In the Ausf G, the hull ammunition storage was reduced to 27 rounds total, with 18 rounds in the forward hull compartment. For all models, three rounds were kept under the turntable of the turret.

The loader was stationed in the right side of the turret. With the turret facing forward, he had access only to the right sponson and hull ammunition, [79] and so these served as the main ready-ammunition bins.

The Panther had 5 crew members, the commander, gunner, loader, driver and radio operator. The commander, loader and gunner were in the turret, While the driver and radio operator were in the hull of the vehicle.

The driver sat always on the front-left side of the tank and next to him was the tank's machine gunner whose job it was to operate the radio.

The first production Panther tanks were plagued with mechanical problems. The engine was dangerously prone to overheating and suffered from connecting rod or bearing failures.

Petrol leaks from the fuel pump or carburettor , as well as motor oil leaks from gaskets, produced fires in the engine compartment; which resulted in the total writeoff of three Panthers due to fires.

A large list of other problems were detected in these early Panthers, and so from April through May all Panthers were shipped to Falkensee and Nürnberg for a major rebuilding program.

This did not correct all of the problems, so a second program was started at Grafenwoehr and Erlangen in June Reliability improved with the Ausf.

The Panther tank was seen as a necessary component of Operation Citadel , and the attack was delayed several times because of their mechanical problems and to receive more Panthers, with the eventual start date of the battle only six days after the last Panthers had been delivered to the front.

This resulted in major problems in Panther units during the Battle of Kursk , as tactical training at the unit level, coordination by radio, and driver training were all seriously deficient.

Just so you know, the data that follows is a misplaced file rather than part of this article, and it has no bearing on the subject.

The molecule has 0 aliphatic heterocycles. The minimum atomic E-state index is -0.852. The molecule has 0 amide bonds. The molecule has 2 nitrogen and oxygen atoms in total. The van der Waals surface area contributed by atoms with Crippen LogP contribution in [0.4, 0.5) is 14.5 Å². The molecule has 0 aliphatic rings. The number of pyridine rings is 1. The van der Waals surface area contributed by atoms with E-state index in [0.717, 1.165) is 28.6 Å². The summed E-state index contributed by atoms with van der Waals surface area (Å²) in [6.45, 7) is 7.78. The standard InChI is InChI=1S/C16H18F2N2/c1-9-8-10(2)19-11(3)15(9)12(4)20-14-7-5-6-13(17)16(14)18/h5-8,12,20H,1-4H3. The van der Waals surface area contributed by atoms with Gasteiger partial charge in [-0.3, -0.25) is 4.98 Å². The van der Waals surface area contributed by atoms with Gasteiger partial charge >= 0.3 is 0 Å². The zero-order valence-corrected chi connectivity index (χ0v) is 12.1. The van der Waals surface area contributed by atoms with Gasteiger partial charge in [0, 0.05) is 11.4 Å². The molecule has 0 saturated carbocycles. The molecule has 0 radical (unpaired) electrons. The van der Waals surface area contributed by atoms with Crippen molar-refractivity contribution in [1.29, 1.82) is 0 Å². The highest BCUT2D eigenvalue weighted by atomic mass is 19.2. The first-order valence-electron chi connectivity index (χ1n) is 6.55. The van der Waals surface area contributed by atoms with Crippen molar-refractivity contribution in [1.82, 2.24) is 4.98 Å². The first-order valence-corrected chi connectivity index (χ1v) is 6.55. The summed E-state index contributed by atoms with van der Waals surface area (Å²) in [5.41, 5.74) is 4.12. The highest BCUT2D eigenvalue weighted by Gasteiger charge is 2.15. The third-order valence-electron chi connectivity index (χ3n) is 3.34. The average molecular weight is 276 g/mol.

Two were immediately lost due to motor fires on disembarking from the trains. Within two days, this had dropped to Heinz Guderian sent in the following preliminary assessment of the Panthers:.

Due to enemy action and mechanical breakdowns, the combat strength sank rapidly during the first few days.

By the evening of 10 July there were only 10 operational Panthers in the front line. Approximately 40 Panthers had already been repaired and were on the way to the front.

About 25 still had not been recovered by the repair service On the evening of 11 July, 38 Panthers were operational, 31 were total write-offs and were in need of repair.

A slow increase in the combat strength is observable. The large number of losses by hits 81 Panthers up to 10 July attests to the heavy fighting.

During Zitadelle the Panthers claimed destroyed tanks. A later report on 20 July showed 41 Panthers as operational, 85 as repairable, 16 severely damaged and needing repair in Germany, 56 burnt out because of enemy action, and two destroyed by motor fires.

Before the Germans ended their offensive at Kursk, the Soviets began their counteroffensive, and succeeded in pushing the Germans back into a steady retreat.

Thus, a report on 11 August showed that the number of total write-offs in Panthers swelled to , with only 9 operational.

The German Army was forced into a fighting retreat, and increasingly lost Panthers in combat as well as from abandoning and destroying damaged vehicles.

The Panther demonstrated its capacity to destroy any Soviet armoured fighting vehicle from long distance during the Battle of Kursk, and had a very high overall kill ratio.

Its greatest historical role in the battle may have been a highly negative one—its contribution to the decisions to delay the original start of Operation Zitadelle for a total of two months, time which the Soviets used to build up an enormous concentration of minefields, anti-tank guns, trenches and artillery defences.

The numbers of Panthers were slowly built up again on the Eastern Front, and the operational percentage increased as reliability improved.

In March Guderian reported: "Almost all the bugs have been worked out", although many units continued to report significant mechanical problems, especially with the final drive.

The highest total number of operational Panthers on the Eastern Front was achieved in September , when some were listed as operational out of a total of Throughout the rest of the war Germany continued to keep the great majority of Panther forces on the Eastern Front, where the situation progressively worsened for them.

The last recorded status, on 15 March , listed on the Eastern Front, of which were operational.

In August Panthers were deployed during the Warsaw Uprising as mobile artillery and troop support. Most of the Germans in the camp were killed; the insurgents had lost two people and liberated almost people.

After several days the captured tanks were immobilized due to the lack of fuel and batteries and were set ablaze to prevent them from being recaptured.